I still remember the day I walked into the memory care community where my Mom was living. She was sitting in her wheelchair, seemingly calm and content, and looked up at me when I came close and said “Hi Mom” and bent to hug her. She looked up at me and looked away as if she had seen a blank wall.
Once again I find myself calling upon mindfulness practice to work through more of my experience with my mother’s Alzheimer’s disease during the last months and years of her life.
I still remember the day I walked into the memory care community where my Mom was living. She was sitting in her wheelchair, seemingly calm and content, and looked up at me when I came close and said “Hi Mom” and bent to hug her. She glanced at me briefly and looked away as if she had seen a blank wall. Not a flicker. Not even a polite smile. It was customary that when I walked in, she still, even in later stages of the disease, beamed with love and recognition when she saw me. I have told this story countless times to clients, friends, and other family members. I was inspired to share this with you because of an article I read today that has made me pause and take yet another, deeper look into what I often refer to as “the worst day of my life”. Could there have been another way to frame that experience, and perhaps soften the grief of the moment and so many moments since?
Back then, I was not an eldercare professional, had not had the experience or education that I have now, and often tell myself that if I had, I would have done things differently. Admittedly, I am not very kind to myself in these moments and even when I say I did the best I could at the time, it sometimes feels a bit hollow. Even though I am echoing what I offer in all earnest to my clients, I seem to have trouble integrating it into my own heart and psyche.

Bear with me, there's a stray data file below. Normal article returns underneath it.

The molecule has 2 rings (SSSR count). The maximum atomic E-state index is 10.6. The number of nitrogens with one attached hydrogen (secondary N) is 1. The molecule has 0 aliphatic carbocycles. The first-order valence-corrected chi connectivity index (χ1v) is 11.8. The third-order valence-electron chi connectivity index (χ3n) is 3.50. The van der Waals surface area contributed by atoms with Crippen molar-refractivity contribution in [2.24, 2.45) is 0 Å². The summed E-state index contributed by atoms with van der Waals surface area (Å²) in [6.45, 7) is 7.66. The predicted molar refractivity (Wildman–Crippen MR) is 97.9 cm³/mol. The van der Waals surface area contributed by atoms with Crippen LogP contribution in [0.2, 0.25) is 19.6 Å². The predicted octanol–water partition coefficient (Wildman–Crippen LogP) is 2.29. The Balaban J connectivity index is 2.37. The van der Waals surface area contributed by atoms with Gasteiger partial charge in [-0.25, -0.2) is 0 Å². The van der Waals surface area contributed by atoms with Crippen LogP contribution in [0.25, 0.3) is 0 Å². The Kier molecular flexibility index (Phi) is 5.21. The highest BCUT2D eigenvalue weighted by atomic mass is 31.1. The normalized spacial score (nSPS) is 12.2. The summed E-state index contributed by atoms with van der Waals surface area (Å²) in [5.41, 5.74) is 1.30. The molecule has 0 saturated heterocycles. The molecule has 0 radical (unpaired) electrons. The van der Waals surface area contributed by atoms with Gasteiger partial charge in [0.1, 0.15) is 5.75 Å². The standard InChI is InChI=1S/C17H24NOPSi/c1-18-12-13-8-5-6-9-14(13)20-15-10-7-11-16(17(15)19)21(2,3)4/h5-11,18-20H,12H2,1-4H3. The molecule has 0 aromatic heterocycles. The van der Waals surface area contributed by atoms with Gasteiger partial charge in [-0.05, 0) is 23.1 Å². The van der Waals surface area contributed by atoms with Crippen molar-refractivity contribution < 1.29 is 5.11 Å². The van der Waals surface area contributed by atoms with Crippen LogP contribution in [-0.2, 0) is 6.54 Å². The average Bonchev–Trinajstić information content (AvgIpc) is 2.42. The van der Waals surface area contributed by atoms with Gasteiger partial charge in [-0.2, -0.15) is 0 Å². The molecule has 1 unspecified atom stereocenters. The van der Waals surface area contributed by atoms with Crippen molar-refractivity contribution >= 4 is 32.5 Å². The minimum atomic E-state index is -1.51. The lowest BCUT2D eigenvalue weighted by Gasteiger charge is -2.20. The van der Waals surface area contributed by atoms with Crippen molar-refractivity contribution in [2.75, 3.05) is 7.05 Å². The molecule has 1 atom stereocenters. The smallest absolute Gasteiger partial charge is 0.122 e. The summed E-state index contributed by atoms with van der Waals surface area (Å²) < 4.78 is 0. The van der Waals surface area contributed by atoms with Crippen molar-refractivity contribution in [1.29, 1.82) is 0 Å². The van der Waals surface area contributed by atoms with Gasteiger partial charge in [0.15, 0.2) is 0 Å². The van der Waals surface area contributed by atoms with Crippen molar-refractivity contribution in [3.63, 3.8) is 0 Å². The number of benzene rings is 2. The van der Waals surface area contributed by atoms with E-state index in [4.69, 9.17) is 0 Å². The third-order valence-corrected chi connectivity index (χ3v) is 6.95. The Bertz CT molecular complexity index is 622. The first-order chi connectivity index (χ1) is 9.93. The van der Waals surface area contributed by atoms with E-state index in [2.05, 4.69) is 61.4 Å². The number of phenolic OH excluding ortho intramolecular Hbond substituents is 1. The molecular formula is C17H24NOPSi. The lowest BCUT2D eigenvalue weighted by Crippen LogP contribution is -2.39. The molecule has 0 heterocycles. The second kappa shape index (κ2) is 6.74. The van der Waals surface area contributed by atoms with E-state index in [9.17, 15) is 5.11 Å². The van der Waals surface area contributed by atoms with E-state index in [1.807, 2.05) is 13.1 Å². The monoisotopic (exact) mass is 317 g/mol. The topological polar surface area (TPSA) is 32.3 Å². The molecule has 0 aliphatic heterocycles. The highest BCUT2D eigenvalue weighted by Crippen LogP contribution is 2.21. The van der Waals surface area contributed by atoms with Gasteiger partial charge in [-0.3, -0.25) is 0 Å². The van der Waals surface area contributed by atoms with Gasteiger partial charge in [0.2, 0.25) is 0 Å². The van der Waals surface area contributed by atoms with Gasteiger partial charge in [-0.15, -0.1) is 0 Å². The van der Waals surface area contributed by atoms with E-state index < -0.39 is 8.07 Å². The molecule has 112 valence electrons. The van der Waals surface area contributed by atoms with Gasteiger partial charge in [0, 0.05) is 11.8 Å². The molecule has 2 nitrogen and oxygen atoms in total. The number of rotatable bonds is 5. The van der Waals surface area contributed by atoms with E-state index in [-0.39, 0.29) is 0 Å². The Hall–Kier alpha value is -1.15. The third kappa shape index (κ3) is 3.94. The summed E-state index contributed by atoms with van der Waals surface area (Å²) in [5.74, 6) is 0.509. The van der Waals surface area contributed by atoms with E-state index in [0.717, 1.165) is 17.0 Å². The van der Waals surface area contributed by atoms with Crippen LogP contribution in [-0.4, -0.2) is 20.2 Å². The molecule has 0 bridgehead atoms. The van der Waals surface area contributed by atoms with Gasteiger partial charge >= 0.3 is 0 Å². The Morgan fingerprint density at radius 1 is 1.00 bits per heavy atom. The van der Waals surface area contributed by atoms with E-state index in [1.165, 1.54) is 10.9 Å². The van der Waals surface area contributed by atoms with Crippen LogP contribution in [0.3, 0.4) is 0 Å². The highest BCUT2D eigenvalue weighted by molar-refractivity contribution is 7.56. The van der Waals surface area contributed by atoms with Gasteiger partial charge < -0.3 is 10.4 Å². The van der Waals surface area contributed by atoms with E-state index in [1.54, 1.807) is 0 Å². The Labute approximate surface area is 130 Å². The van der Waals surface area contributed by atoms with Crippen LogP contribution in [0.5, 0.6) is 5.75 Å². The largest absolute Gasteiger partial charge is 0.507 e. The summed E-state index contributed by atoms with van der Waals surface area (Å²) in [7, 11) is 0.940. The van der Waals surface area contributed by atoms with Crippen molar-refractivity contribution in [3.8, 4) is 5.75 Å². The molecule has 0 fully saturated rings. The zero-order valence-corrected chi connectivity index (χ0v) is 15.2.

What is really underneath the disappointment, pain, and shock of not being recognized by a loved one?
There are big questions we can ask ourselves about this experience – if we are willing to take the deep dive into our own truth and vulnerability. If that resonates for you, or if you are struggling with the ache of not being recognized by someone who perhaps has known you for decades or even your entire life, take a look at this article by Susan Macauley. It might pave the way for profound self-inquiry that could be a path of healing in the struggle I know many of you have experienced or are currently living through.
Remember if you have any questions or would like to be in touch with a Senior Care Authority Advisor in your area call (888) 854-3910 for a no-cost phone consultation. We have many resources to share with you. You can also find a local advisor on our website at www.seniorcareauthority.com.
Written by Marcy Baskin: Elder Care Manager, Family Coach, and Managing Director of Senior Care Authority. She is also the author of Assisted Living: Questions I Wish I Had Asked.
20 great questions to ask when a loved one doesn’t recognize you anymore, by Susan Macauley.